A four-star 2016 recruit, Mitchell was rated as the No. 5 player at any position in the state of New Jersey and the No. 167 player overall on 247sports.com‘s composite board. He was an early enrollee who participated in spring practice.,

EMU’s suspends starting QB Brogan Roback

BATON ROUGE, LA - OCTOBER 03:  Brogan Roback #4 of the Eastern Michigan Eagles throws a pass against the LSU Tigers at Tiger Stadium on October 3, 2015 in Baton Rouge, Louisiana.  (Photo by Chris Graythen/Getty Images)
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With the opener a little over a week way, Eastern Michigan’s quarterback situation is in a significant state of flux.

The Detroit Free Press has reported that Brogan Roback has been suspended by EMU head coach Chris Creighton.  The only reason given was “a violation of our policies.”

EMU opens the 2016 season Sept. 3 against Mississippi Valley State, and it appears Roback will miss at least that contest.

“With the privilege of being a member of the Eastern Michigan University football program there are expectations and standards to which we hold our student-athletes accountable,” a portion of a Creighton’s statement sent to the Free Press read.

Roback took over for Reggie Bell as the Eagles’ starting quarterback after Week 1 last year.  He threw for 2,304 yards, 16 touchdowns and 11 interceptions in completing exactly 60 percent of his passes.

Bell transferred after the 2016 season, leaving Roback as the presumptive starter.  With Roback’s suspension, it leaves EMU with four scholarship quarterbacks — junior Todd Porter, freshman Isaac Stiebeling, and redshirt freshmen Anton Skupin and James Pensyl.  Only Porter, a junior college transfer, has experience at the collegiate level, and would presumably take over as the starter in Roback’s absence.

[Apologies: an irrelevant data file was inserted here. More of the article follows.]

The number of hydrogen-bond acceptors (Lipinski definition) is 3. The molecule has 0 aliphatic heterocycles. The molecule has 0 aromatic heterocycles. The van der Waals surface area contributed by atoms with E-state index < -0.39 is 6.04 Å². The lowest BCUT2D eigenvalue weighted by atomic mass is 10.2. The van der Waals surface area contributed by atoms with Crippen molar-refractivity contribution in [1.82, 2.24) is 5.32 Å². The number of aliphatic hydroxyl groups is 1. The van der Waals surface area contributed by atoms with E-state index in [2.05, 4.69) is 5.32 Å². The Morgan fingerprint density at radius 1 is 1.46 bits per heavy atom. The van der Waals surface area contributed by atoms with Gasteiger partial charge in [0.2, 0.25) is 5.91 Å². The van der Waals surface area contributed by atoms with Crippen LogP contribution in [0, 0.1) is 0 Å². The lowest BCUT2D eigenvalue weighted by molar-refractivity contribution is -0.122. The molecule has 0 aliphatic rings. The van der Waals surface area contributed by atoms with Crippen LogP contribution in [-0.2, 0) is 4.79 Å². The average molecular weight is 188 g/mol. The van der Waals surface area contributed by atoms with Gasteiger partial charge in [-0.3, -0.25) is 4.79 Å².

NCAA grants NC State QB Ryan Finley another year of eligibility

RALEIGH, NC - SEPTEMBER 27:  "Pack" flags are brought onto the field to promote the North Carolina State University Wolfpack in their endeavors against the University of North Carolina Tar Heels during the game at Carter Finley Stadium on September 27, 2003 in Raleigh, North Carolina.  N.C. State defeated UNC 47-34.  (Photo by Craig Jones/Getty Images)
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Not surprisingly, Ryan Finley‘s stay in Raleigh has been extended.

North Carolina State confirmed Tuesday that Finley has been granted an additional season of eligibility by the NCAA.  Finley received a medical waiver from The Association that will give him a sixth year if he ultimately chooses to use it.

So, in summation, Finley has three years of eligibility remaining beginning this season and running through the 2018 season.

In April of this year, the quarterback announced that he had decided to transfer from Boise State.  A month later, he moved on to NC State as a graduate transfer.

Finley started the first three games last season as a redshirt sophomore for the Broncos before suffering a broken ankle and losing the job he won in the summer to Freshman All-American Brett Rypien, with the latter further solidifying his hold on the position this spring and triggering the transfer decision.

On the depth chart the Wolfpack released earlier this week, Finley was listed as the co-starter along with redshirt sophomore Jalan McLendon.